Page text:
Fight against corruption must intensify

By Chabu Kangale

I have read with interest the letter addressed to the Inspector General of Police and copied to several national leaders written by a former MMD member of parliament and Deputy Minister, Mr. Alfred A .K. Ndhlovu, which was posted on the Watchdog website on the 4th of January 2012 respectively.

The call by Mr. Ndhlovu to have “all charges leveled against former MMD leaders […] be dropped forthwith as they are inflaming strong emotions of hate, harassment and persecution” is shocking to say the least. He seems to have reached this conclusion because he does not want former MMD leaders to suffer in poverty as those ministers that were in the Kaunda leadership. He would like former MMD ministers to be left free to enjoy the wealth they have acquired regardless of how they acquired it.

In his philosophical view of the fight against corruption, the police are behaving like the Kaunda regime. He says, Dr. Kaunda’s Special Investigations Team on the Economy and Trade [SITET] was very notorious in harassing people with property suspected or believed to have been acquired improperly or may be illegally. This appears to be the mentality which Zambia Police holds even today!” He argues that the Chiluba era freed Zambians; they now work hard to earn a living, possess property – for which they should not be prosecuted.

His assertion is that finding 1,000 bicycles at someone’s home – bicycles which should have been with campaign teams as he claims – or finding a K2billion buried in the ground is simply a result of hard work that should not be investigated at all – because Chiluba liberalized the economy. He says “Former leaders in the MMD Administration worked very hard, both for the country and themselves. They earned salaries, allowances, gratuities/pensions and other fringe benefits. Surely, how can they fail to buy bicycles for their constituents or campaigners? The cost of bicycles averages K500,000 apiece. Can building a posh motel, lodge or hotel be impossible in more than five years of one’s service even in the face of mortgages and other loan arrangements?”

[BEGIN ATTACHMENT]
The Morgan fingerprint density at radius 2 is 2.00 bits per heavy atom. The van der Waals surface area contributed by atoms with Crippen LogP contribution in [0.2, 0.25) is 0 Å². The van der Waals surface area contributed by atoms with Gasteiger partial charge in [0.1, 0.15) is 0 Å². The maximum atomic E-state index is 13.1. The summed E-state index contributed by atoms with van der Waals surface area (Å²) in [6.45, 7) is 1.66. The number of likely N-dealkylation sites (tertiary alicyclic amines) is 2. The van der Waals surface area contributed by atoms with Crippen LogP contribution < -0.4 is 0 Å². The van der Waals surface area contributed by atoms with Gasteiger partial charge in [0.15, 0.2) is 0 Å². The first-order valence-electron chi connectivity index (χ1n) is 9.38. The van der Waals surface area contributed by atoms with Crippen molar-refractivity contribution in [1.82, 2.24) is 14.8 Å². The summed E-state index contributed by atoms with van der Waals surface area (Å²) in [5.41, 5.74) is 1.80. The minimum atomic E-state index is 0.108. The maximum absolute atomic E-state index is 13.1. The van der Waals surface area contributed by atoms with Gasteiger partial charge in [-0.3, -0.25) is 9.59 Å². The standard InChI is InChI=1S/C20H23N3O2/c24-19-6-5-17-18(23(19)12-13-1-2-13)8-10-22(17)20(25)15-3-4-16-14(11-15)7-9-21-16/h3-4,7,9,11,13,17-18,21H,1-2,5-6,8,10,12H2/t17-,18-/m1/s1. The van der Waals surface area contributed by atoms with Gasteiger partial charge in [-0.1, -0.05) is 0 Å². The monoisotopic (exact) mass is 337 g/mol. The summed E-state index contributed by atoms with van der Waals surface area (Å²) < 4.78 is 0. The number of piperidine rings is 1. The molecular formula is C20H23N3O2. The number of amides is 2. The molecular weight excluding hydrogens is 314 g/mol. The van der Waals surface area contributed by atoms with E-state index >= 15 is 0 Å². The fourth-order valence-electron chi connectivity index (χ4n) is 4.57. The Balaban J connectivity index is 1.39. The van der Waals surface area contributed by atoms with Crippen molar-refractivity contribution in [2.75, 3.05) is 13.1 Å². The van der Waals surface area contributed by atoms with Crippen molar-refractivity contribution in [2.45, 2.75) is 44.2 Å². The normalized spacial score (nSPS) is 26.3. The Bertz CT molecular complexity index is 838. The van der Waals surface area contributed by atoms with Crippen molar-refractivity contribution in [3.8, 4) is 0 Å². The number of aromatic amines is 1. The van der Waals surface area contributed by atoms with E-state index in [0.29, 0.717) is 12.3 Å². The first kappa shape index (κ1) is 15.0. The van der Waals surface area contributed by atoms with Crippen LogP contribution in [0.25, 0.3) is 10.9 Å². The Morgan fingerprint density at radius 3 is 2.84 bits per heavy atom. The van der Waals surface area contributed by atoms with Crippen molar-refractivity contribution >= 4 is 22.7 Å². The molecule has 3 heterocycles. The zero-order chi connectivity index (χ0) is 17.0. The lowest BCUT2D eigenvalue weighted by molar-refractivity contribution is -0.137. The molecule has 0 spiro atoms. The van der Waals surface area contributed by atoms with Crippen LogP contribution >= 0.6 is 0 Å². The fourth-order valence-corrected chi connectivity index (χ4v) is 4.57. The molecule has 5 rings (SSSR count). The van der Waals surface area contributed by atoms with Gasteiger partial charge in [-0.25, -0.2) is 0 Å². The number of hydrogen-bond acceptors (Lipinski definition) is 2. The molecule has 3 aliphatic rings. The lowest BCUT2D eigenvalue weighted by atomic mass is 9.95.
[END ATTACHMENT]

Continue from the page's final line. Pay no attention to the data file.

In other words, Mr. Ndhlovu is claiming that all the wealth that the former leaders have acquired is legitimate. Unfortunately he has not shown any proof of this. He simply suggests that it is possible for former leaders to build and own tones of wealth because they worked hard.

Such attitude is dangerous for the Zambian society. In fact it is the foundation on which corruption thrived under the MMD government – reason for which the police should actually intensify their investigations against former and even present leaders.

Although not all MMD leaders are corrupt, the last 20 years of the MMD leadership has produced more than enough evidence to increasingly probe former ministers, permanent secretaries, accountants and other civil servants that used the disguise of economic liberalization as a tool to abuse their power and steal money. What the police are doing is not to investigate every individual in the MMD. They are investigating people with whom they have sufficient reason to believe that the wealth they have was not legitimately acquired. Most of the people being investigated is as a result of complaints from the public or from the auditor general’s reports or from prima facie evidence available. This is perfectly legal, moral and human to do and it does not amount to harassment at all.

Mr. Ndhlovu conveniently mentions only two people under the MMD government that have been prosecuted or investigated (Kashiwa Bulaya and Simon Miti) – and in a torn of implied contradiction seem to suggest that all Permanent Secretaries be investigated because they are the controlling officers.